Camarones al Mojo de Ajo (or Mexican Garlic Shrimp) is such a tasty and simple dish.
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You’ll want to eat it right from the skillet. It tastes better than the ones they serve at a Mexican restaurant.
Next time you’re looking to get food on the table fast, remember this dish.
Juicy, tender shrimp swimming in all those gorgeous, fragrant garlic flavor… YUM!
Table of Contents
- Shrimp – large or jumbo shrimp preferred
- Olive oil
Simple ingredients that are packed with flavor.
Here, we are using both butter and oil. However, you can use one or the other. Butter is preferred for the flavor.
To make this sauce requires A LOT of garlic. You will need a full head of garlic to make this Mexican garlic shrimp recipe.
- Peel, devein, and wash the shrimps.
- Set aside until ready to use.
If the shrimp still have their digestive tract, you need to remove it.
Taking out the poop vein can be quite the chore. If it’s in your budget, buy them already deveined and ready to go. It’s also worth noting that larger shrimp are easier to devein.
This is the same size shrimp used to make Coctel de Camarón.
- Use half of a stick of butter for the mojo, or the sauce.
- Add to the blender along with the garlic, olive oil, fresh lime juice, salt, and pepper.
Can I use minced garlic?
Minced garlic is sold at the stores, you can buy some instead and avoid having to chop up all.
- Zippity zappity blend until smooth.
- Make sure that the butter is soft. That will get the blender going.
See the bottom? There’s a lot of goodness down there. Make sure you get all of it when you’re adding it to the pan.
Remember to scrape the sides of the blender too, a long thin spatula works well in cases like this. You want everything last bit of this magic sauce.
In a way, we’re making a soft butter spread.
- More butter goes into a large skillet.
- Add the mojo sauce and let it melt.
Try this sauce with fish, scallops, mussels, or just about any seafood would go well with this sauce.
Isn’t this dish called Camarones al Ajillo?
- In some Spanish-speaking countries, these two dishes are exactly the same.
- In Mexico, Camarones al Ajillo is made with a garlic butter sauce, but it also includes chiles.
- Next up, add the shrimp.
- Stir constantly.
Larger shrimp take a longer time to cook. Smaller shrimp are done in minutes.
This makes a great appetizer, but as the main course, this is a delicious meal.
- Cook for 3-4 minutes, or until shrimp is pink.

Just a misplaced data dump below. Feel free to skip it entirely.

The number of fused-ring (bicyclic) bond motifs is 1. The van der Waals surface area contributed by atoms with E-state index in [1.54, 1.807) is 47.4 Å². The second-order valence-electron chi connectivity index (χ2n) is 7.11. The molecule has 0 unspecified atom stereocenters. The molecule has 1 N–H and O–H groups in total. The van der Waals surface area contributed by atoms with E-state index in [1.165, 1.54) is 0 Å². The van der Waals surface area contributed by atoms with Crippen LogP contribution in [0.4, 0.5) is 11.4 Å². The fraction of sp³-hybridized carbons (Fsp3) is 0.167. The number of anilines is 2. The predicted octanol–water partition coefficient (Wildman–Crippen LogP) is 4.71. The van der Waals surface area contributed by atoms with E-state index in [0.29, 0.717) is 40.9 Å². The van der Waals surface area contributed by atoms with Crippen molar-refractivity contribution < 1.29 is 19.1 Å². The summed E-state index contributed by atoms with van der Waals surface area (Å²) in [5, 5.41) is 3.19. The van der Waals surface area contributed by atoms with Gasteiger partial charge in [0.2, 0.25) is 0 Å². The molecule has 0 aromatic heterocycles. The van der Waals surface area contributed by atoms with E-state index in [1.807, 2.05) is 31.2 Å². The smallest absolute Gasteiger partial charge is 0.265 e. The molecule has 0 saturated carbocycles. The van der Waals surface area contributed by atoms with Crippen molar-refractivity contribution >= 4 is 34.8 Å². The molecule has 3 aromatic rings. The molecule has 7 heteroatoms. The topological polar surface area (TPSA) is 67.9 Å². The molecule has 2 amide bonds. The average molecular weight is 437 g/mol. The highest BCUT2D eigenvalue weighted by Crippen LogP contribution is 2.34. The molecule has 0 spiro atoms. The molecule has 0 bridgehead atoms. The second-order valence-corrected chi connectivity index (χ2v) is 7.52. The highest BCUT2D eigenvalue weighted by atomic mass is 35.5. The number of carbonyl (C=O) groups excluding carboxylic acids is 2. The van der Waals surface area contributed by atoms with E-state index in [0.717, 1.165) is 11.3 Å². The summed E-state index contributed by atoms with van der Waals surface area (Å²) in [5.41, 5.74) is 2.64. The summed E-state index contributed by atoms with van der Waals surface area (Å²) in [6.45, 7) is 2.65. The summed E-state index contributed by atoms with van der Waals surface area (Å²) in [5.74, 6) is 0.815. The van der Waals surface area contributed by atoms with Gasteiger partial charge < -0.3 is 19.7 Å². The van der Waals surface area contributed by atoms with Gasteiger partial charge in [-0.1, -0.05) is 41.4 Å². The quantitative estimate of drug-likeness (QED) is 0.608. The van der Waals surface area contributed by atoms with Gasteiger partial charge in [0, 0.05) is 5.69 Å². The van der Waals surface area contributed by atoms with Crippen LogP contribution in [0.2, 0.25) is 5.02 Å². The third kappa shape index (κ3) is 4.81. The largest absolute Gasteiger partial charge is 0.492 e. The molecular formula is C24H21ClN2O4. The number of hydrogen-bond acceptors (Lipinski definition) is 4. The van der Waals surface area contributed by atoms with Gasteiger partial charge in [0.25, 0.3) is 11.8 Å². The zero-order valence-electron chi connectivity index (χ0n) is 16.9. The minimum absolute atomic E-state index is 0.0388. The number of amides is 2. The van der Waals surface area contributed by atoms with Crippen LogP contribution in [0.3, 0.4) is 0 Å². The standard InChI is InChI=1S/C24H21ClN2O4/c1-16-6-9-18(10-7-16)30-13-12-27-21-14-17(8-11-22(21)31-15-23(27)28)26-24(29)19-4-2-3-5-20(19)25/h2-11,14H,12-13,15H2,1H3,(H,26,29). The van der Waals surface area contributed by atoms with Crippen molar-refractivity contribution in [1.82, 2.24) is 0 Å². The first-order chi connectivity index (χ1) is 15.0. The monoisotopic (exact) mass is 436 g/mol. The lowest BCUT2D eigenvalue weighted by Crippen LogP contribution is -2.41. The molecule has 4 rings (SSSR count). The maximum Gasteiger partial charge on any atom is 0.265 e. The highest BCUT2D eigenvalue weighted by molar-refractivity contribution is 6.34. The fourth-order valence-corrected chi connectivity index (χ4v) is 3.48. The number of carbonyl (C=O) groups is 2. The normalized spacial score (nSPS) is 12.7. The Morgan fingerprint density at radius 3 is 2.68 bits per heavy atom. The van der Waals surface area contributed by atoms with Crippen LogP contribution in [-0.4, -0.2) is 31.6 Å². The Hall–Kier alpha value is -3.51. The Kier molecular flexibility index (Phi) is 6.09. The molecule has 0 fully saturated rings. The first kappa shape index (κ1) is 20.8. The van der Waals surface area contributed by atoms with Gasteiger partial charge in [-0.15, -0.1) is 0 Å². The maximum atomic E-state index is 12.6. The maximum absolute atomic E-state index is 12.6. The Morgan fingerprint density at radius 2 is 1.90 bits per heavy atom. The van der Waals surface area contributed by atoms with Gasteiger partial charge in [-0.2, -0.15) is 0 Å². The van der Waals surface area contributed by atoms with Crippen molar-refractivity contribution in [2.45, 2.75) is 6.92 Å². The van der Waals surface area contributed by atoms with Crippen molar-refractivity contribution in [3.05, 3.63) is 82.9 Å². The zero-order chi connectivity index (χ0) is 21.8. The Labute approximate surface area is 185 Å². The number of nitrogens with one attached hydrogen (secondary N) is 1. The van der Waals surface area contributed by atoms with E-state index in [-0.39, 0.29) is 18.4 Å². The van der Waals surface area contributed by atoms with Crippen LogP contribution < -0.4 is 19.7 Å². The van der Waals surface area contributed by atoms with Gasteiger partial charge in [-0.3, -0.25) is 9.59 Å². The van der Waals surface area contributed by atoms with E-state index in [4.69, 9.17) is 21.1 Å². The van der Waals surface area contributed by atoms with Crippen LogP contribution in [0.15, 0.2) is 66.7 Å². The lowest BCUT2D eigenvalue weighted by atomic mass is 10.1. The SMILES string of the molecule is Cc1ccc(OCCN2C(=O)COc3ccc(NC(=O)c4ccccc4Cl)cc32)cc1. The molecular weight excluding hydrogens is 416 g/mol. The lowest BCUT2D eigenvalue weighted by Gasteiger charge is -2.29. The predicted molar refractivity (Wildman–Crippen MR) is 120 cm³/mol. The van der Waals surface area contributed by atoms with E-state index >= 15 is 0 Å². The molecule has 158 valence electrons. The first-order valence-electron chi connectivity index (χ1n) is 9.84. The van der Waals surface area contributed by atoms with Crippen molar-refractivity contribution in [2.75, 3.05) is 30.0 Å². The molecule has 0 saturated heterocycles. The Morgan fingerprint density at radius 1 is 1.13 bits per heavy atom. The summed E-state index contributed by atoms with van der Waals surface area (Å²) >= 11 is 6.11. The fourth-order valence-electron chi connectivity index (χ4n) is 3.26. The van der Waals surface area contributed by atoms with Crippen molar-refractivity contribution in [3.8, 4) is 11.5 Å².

Don’t go far from the skillet. The cooking process ends when the shrimp turn pink.
Use your best judgment on how long they should cook. Also consider trying it with fish as in Pescado al Ajillo.
- For a party, make the sauce and clean the shrimp ahead of time. Simply put the sauce in plastic wrap and roll-up. Place in the fridge until ready to use, and when your guests arrive, greet them with the smell of buttery garlic sauce.
How long will it last?
I do not recommend freezing this dish because reheated shrimp turn rubbery. However, you can keep it in the fridge for up to 3 days.
More Mexican Shrimp Recipes:
This Camarones al Mojo de Ajo recipe is ready in under 30 minutes. It’s an appetizing Mexican seafood dish that is sure to win the hearts of anyone who tastes it.
Serve with a flour tortilla, a tall glass of this authentic horchata recipe, and enjoy!
Hungry for More?
Camarones al Mojo de Ajo
- Peel, devein, and wash shrimp.
- Set aside until ready to use.
- In a blender, add ½ stick of butter, garlic, olive oil, lime juice, salt, and pepper.
- Blend until smooth.
- In a large skillet, melt the remaining stick of butter.
- Add all of the garlic mixture from the blender.
- Melt. About 1 minute.
- Add the raw shrimp.
- Cook for 3-4 minutes or until shrimp is pink.
- Top shrimp with butter sauce and chopped cilantro.
Maggie Unzueta is the writer/blogger, photographer, recipe developer, videographer, and creator of In Mama Maggie's Kitchen. She has been developing easy and authentic Mexican food, Mexican-inspired recipes, and traveling tips since 2010. From family recipes to her extensive travels throughout Mexico, she brings traditional Mexican flavors from South of the Border and into your kitchen. Maggie has been featured in notable culinary websites and other media outlets. For more details, check out her About page.